Starring John Payne, Lizabeth Scott, Dan Duryea, Dolores Moran, Emile Meyer, Robert Warwick, John Hudson, Harry Carey Jr., Alan Hale Jr., Stuart Whitman
Directed by Allan Dwan
What would you think if someone you knew was accused of murder? It is an interesting question and is the basis of the plot of Silver Lode. It’s the 4th of July and Dan Ballard (John Payne) is about to get married. In the middle of the ceremony, Marshall McCarty (Dan Duryea) busts in with a group of deputies and accuses Ballard of murdering his brother and taking $20,000 bones from him. Ballard argues to allow him two hours to clear his name and he is given it, based on the goodwill he has built up over the last two years with the townspeople.
Silver Lode is a fairly standard 1950s western, but it is still interesting on a number of levels. The film is essentially a thinly veiled social commentary on the film industry’s communism scare and the actions of Senator Joseph McCarthy. The film’s villain is even named McCarty for those that don’t like subtext. Silver Lode is also very well shot and directed, featuring a number of well implemented uses of moving camera. The most striking example comes towards the end of the film as the camera follows the main character as he attempts to make it across town without being seen. Today’s films could learn a lot from these impressive examples of inspired creativity.
The acting is about standard for this era of Western pictures, which is to say that I’m not bowled over by it, nor repulsed by it. It’s good and it works. Dan Duryea is the best of the bunch in my opinion and the supporting cast of townspeople all do a good job. My only complaint about the cast is with the casting of Lizabeth Scott. While she didn’t do a bad job, she just seemed a little out-of-place as the down-home country girl. She has the cold, sharp-lined face of a true femme fatale, so she was hard to buy in this role. But acting isn’t why you’re watching this movie, is it? No, most likely if you’ve heard of this one, it’s because you’re interested in the HUAC hearings and the Hollywood blacklist. The major allusion to the threat of communism and everything surrounding it comes from the reactions of the townspeople to Ballard. He’s lived among them for two years and been nothing but an upstanding gentlemen. When the first accusation is made, the town rallies in support. They can’t believe that this friend of theirs is a murderer. They’ve known him for two years! That’s long enough to know a man. There must be some mistake.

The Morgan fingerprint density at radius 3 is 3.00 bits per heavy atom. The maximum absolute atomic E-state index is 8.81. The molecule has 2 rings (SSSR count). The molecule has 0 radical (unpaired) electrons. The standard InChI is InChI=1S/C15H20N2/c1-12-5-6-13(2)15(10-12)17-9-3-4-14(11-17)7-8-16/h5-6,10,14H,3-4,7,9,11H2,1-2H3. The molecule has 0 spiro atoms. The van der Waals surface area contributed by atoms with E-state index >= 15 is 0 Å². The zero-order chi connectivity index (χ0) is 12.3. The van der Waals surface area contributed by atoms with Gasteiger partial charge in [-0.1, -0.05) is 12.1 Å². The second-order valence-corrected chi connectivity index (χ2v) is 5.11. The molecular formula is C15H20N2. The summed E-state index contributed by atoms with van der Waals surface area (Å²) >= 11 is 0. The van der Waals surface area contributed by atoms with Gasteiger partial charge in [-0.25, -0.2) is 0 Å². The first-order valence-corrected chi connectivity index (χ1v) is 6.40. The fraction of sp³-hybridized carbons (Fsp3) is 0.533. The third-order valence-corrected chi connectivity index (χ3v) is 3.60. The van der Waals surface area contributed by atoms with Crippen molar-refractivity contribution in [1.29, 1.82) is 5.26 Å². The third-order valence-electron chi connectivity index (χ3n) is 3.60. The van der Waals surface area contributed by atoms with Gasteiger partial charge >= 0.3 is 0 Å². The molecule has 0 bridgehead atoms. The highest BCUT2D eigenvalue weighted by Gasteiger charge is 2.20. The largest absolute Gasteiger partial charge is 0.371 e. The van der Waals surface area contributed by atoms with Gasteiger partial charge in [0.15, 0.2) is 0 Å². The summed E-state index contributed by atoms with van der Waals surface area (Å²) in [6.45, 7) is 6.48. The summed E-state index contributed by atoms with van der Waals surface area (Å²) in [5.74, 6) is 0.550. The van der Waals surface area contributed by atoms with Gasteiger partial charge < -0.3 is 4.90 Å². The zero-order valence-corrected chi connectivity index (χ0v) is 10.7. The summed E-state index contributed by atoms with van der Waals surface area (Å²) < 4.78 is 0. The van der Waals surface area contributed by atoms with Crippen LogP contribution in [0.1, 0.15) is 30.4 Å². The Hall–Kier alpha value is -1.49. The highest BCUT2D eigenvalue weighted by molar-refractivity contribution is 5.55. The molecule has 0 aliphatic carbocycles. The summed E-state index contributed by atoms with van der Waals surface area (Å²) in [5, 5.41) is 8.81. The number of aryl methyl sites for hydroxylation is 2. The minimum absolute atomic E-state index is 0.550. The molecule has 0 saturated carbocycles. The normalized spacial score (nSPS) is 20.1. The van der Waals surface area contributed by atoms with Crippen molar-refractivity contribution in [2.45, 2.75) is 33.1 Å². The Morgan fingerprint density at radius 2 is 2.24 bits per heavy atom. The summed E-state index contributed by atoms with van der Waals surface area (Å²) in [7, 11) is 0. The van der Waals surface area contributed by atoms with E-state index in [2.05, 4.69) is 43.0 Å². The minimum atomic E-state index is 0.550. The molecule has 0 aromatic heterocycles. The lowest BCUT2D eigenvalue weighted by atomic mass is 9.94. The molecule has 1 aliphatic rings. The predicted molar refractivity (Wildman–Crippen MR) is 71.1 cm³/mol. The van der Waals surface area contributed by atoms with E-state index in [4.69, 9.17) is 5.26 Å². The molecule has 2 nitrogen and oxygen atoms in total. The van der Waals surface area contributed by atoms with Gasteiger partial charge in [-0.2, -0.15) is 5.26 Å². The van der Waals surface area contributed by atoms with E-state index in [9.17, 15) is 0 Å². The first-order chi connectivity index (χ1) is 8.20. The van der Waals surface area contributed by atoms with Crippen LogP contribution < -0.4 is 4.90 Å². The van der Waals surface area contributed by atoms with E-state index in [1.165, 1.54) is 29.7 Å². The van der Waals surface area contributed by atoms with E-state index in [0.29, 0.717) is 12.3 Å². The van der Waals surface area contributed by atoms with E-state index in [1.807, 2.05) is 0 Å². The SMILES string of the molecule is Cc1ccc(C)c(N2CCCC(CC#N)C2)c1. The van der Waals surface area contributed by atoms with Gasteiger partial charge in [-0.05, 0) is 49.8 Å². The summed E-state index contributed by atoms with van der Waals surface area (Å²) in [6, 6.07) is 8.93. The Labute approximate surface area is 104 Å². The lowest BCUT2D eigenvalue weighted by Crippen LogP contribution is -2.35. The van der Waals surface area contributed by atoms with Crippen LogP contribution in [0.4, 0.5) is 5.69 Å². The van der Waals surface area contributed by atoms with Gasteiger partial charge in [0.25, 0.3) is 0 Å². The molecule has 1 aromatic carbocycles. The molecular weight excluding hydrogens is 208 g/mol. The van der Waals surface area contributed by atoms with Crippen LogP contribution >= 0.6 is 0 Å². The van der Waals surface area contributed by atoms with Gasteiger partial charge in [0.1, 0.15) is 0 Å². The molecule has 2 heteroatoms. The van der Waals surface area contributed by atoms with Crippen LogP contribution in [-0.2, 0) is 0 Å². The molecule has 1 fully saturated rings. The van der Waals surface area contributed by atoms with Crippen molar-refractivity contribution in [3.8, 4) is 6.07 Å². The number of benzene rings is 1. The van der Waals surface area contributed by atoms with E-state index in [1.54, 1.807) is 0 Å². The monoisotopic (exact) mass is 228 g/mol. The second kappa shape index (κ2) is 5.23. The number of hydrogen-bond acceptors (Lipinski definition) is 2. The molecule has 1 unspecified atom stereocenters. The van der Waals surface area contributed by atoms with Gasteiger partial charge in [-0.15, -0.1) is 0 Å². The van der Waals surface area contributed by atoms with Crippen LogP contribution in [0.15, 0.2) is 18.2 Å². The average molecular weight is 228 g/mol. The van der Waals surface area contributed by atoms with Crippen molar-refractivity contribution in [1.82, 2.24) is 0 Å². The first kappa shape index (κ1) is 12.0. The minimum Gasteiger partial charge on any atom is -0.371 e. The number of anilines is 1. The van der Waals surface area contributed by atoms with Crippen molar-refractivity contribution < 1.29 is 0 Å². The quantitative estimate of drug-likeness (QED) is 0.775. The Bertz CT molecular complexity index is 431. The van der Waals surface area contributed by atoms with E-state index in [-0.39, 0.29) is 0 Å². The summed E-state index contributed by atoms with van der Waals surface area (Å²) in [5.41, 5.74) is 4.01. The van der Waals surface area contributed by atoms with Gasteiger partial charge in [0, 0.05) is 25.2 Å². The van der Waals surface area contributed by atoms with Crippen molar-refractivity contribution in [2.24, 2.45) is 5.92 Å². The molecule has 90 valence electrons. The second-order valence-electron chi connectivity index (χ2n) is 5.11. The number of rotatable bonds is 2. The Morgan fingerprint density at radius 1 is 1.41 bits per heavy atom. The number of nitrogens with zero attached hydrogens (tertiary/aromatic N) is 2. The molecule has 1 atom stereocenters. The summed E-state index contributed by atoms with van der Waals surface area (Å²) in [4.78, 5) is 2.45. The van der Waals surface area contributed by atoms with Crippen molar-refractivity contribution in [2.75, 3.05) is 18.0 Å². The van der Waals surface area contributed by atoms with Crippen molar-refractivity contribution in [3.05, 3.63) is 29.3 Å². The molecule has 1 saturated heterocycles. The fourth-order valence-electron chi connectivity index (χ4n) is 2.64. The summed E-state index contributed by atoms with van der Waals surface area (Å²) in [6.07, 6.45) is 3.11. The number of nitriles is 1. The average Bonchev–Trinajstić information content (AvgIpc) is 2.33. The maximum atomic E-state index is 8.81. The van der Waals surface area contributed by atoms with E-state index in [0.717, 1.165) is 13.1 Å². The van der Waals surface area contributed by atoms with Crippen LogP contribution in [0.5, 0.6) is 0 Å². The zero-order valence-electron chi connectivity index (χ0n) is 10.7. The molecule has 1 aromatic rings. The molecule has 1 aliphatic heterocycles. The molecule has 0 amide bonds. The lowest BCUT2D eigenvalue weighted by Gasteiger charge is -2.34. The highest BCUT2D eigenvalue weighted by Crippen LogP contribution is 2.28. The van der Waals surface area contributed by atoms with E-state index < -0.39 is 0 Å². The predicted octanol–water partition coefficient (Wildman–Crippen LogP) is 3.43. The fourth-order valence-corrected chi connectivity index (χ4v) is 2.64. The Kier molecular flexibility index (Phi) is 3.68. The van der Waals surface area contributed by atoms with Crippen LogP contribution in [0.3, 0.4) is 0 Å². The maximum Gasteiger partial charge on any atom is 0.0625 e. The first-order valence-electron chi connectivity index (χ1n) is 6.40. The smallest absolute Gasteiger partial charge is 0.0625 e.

As time goes on though, they begin to turn on him as circumstantial evidence seems like it could point to Ballard as a true menace. One man’s dialogue around a saloon poker table is the turning point when the town becomes part of the posse hunting him down. He asks how they know what he did before coming to town. They barely know him! It’s only been two years! This suitably riles everyone up, because yeah, we don’t really know him! Despite the fact that the Marshall comes to town completely unknown to everyone there, his word is accepted without question at the first hint it might be truth. Ballard’s two-year goodwill quickly dissipates as his supposed friends turn on him.
My one problem with the film as commentary is that throughout the picture Ballard remains mostly silent about the actual events that led McCarty to hunt him down. I would think that he could have saved himself a lot of trouble if he had only opened his mouth a bit more. He instead hinges his entire fate on the actions of one man, who could just as easily turn against him. We wouldn’t have a movie if this wasn’t the case I suppose, but it did bother me a little. The end result is satisfyingly good though, with the final moments playing out in a church bell tower, similarly to Vertigo in ways. The last couple of scenes are some of the strongest of the picture and further illustrate the fickle nature of the mob mentality. I thought the concluding chase and tense fight were especially satisfying. This is a good “paranoid town vs. accused man” story, similar to the Twilight Zone episode The Monsters are Due on Maple Street and countless others in the small, but enjoyable sub-genre. Good stuff if you’re so inclined.